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Vaccine Talks: My Mom Is A Teacher, But She Did Not Want To Be First To Get Vaccinated

Mary Tatevosian. (Photo by Angelica Tatevosian)
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This is part of a series of conversations that Cal State Northridge students had with loved ones about COVID-19 vaccinations. Planning your own conversation with family or friends? Here are some tips.

Angelica Tatesovian, Glendale

My mother, an elementary school teacher in her 50s, was on the fence about whether or not to take the vaccine. Some told her the side effects are minor, but she has also heard a story of someone tragically dying after getting vaccinated.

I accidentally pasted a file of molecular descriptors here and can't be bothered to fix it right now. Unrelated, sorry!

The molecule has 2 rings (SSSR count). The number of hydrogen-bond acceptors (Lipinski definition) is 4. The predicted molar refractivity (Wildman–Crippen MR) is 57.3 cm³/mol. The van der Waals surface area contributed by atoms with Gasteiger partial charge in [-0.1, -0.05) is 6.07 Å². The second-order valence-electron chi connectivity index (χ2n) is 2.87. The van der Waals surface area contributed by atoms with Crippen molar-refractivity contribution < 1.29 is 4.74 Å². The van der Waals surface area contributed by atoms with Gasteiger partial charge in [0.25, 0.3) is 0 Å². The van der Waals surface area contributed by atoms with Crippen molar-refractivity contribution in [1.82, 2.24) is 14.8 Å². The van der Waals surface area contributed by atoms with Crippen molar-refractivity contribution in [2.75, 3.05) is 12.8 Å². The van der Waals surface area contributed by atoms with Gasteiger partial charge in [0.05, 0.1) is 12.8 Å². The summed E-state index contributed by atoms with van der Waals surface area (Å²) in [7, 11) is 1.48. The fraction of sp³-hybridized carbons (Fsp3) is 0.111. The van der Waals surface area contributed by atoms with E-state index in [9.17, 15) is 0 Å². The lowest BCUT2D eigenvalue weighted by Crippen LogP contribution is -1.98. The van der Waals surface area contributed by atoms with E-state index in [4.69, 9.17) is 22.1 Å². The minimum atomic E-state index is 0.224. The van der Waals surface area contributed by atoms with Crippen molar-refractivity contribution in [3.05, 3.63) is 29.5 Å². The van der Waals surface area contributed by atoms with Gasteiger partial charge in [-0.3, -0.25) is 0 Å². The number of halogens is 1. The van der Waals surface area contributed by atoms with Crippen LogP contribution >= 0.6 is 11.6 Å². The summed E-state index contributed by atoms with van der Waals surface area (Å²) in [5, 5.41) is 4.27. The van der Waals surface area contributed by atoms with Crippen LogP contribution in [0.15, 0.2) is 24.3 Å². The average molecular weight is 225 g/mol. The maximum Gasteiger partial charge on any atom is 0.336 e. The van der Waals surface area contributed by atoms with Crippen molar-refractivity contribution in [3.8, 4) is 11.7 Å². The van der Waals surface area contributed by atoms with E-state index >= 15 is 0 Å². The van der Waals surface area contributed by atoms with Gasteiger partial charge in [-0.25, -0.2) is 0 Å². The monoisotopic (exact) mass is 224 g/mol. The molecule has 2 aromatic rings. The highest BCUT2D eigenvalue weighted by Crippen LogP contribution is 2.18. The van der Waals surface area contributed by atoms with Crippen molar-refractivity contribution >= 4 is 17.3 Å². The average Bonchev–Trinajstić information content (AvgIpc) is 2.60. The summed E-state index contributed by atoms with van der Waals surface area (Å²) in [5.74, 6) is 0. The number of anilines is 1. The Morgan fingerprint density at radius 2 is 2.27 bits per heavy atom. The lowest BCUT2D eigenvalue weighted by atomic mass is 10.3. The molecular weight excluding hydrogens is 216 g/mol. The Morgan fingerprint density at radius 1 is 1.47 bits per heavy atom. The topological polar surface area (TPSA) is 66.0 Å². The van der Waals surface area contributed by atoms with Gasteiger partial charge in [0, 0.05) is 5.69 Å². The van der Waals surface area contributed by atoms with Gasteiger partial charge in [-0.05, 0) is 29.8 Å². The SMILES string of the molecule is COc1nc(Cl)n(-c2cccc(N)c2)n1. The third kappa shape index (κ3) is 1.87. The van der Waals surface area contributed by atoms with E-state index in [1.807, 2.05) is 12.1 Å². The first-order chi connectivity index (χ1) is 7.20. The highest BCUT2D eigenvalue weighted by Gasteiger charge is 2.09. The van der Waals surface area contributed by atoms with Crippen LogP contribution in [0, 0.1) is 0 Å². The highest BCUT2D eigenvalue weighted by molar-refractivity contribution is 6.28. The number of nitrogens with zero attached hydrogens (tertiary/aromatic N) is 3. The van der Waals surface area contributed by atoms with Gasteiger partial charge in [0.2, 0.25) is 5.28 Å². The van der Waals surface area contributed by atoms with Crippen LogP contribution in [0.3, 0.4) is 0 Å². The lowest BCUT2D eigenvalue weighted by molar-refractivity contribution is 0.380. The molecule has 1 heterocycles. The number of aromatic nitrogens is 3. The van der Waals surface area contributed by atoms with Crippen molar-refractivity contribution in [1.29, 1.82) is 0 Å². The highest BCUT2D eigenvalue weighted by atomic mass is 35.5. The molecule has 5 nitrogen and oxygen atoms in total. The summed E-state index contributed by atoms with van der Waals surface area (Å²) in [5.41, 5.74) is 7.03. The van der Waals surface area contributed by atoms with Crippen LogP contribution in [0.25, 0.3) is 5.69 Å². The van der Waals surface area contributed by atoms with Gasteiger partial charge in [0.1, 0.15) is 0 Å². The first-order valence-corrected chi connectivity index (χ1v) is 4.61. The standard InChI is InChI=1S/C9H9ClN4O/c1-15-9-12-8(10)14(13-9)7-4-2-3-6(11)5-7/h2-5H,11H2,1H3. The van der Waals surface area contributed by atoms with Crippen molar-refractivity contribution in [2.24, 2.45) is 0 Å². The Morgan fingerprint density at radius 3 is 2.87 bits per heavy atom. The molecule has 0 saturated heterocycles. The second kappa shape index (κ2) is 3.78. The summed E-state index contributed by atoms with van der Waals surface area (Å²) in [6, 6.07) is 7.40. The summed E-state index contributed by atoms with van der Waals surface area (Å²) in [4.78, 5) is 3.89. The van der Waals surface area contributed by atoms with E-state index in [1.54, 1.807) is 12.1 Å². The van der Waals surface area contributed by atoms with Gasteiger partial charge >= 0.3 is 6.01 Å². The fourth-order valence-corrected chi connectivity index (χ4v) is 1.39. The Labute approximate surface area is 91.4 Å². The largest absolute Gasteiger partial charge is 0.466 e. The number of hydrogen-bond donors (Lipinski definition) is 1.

Many of her colleagues were also stuck between opposing opinions. There was a massive debate within her school district as Glendale Unified considered returning to in-person classes. District officials then asked that teachers volunteer to take the vaccine. Just like her colleagues, my mother did not want to be the first. She was open to taking the vaccine, but wanted to see how others reacted before she decided to take it herself.

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After she noticed the positive responses outweighed the negative, my mother decided to get vaccinated, as the district also confirmed they will return to in-person classes by the end of March. She felt that this was the best decision for the safety of her students, her family, and herself.


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